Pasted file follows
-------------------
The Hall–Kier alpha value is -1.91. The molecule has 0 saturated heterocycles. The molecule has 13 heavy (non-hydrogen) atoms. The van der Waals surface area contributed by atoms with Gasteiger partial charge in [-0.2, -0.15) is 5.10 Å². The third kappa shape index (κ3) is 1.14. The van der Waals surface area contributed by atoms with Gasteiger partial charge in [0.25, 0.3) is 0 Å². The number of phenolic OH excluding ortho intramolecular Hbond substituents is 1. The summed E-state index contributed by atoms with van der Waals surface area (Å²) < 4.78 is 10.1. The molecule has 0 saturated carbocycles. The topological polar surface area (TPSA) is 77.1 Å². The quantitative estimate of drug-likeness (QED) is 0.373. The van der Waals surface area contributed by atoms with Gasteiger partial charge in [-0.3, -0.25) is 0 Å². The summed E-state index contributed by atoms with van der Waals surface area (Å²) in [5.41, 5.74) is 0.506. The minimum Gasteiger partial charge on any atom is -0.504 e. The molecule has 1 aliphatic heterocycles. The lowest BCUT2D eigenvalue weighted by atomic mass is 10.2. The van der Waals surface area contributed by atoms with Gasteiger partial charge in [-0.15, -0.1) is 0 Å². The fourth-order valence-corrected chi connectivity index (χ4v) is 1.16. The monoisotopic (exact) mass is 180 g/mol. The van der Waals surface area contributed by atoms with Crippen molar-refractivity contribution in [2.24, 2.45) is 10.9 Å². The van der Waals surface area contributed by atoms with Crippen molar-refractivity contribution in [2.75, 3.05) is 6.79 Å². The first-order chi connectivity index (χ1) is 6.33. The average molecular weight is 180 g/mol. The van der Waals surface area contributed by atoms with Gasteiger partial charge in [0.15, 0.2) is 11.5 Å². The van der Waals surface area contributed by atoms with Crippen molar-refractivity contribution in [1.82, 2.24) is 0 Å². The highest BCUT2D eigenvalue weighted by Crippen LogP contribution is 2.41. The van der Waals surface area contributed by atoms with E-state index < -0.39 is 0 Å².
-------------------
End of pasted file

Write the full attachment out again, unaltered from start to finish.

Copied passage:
The Hall–Kier alpha value is -1.91. The molecule has 0 saturated heterocycles. The molecule has 13 heavy (non-hydrogen) atoms. The van der Waals surface area contributed by atoms with Gasteiger partial charge in [-0.2, -0.15) is 5.10 Å². The third kappa shape index (κ3) is 1.14. The van der Waals surface area contributed by atoms with Gasteiger partial charge in [0.25, 0.3) is 0 Å². The number of phenolic OH excluding ortho intramolecular Hbond substituents is 1. The summed E-state index contributed by atoms with van der Waals surface area (Å²) < 4.78 is 10.1. The molecule has 0 saturated carbocycles. The topological polar surface area (TPSA) is 77.1 Å². The quantitative estimate of drug-likeness (QED) is 0.373. The van der Waals surface area contributed by atoms with Gasteiger partial charge in [-0.3, -0.25) is 0 Å². The summed E-state index contributed by atoms with van der Waals surface area (Å²) in [5.41, 5.74) is 0.506. The minimum Gasteiger partial charge on any atom is -0.504 e. The molecule has 1 aliphatic heterocycles. The lowest BCUT2D eigenvalue weighted by atomic mass is 10.2. The van der Waals surface area contributed by atoms with Gasteiger partial charge in [-0.15, -0.1) is 0 Å². The fourth-order valence-corrected chi connectivity index (χ4v) is 1.16. The monoisotopic (exact) mass is 180 g/mol. The van der Waals surface area contributed by atoms with Crippen molar-refractivity contribution in [2.24, 2.45) is 10.9 Å². The van der Waals surface area contributed by atoms with Crippen molar-refractivity contribution in [2.75, 3.05) is 6.79 Å². The first-order chi connectivity index (χ1) is 6.33. The average molecular weight is 180 g/mol. The van der Waals surface area contributed by atoms with Gasteiger partial charge in [0.15, 0.2) is 11.5 Å². The van der Waals surface area contributed by atoms with Crippen molar-refractivity contribution in [1.82, 2.24) is 0 Å². The highest BCUT2D eigenvalue weighted by Crippen LogP contribution is 2.41. The van der Waals surface area contributed by atoms with E-state index < -0.39 is 0 Å².